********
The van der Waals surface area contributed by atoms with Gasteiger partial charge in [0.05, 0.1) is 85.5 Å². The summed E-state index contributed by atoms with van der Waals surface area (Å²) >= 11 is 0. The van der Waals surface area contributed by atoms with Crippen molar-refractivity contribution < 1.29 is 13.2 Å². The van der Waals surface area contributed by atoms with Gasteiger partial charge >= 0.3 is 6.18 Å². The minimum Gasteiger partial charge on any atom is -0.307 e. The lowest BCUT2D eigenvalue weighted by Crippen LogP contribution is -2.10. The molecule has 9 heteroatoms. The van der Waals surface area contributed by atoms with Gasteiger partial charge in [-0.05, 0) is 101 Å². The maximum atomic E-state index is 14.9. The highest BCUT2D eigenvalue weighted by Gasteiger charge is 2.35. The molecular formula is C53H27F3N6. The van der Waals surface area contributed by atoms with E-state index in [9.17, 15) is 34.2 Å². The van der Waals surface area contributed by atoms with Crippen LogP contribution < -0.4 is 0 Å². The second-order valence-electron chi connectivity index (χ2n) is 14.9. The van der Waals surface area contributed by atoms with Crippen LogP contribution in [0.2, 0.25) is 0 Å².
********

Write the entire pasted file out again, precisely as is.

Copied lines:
The van der Waals surface area contributed by atoms with Gasteiger partial charge in [0.05, 0.1) is 85.5 Å². The summed E-state index contributed by atoms with van der Waals surface area (Å²) >= 11 is 0. The van der Waals surface area contributed by atoms with Crippen molar-refractivity contribution < 1.29 is 13.2 Å². The van der Waals surface area contributed by atoms with Gasteiger partial charge >= 0.3 is 6.18 Å². The minimum Gasteiger partial charge on any atom is -0.307 e. The lowest BCUT2D eigenvalue weighted by Crippen LogP contribution is -2.10. The molecule has 9 heteroatoms. The van der Waals surface area contributed by atoms with Gasteiger partial charge in [-0.05, 0) is 101 Å². The maximum atomic E-state index is 14.9. The highest BCUT2D eigenvalue weighted by Gasteiger charge is 2.35. The molecular formula is C53H27F3N6. The van der Waals surface area contributed by atoms with E-state index in [9.17, 15) is 34.2 Å². The van der Waals surface area contributed by atoms with Crippen LogP contribution < -0.4 is 0 Å². The second-order valence-electron chi connectivity index (χ2n) is 14.9. The van der Waals surface area contributed by atoms with Crippen LogP contribution in [0.2, 0.25) is 0 Å².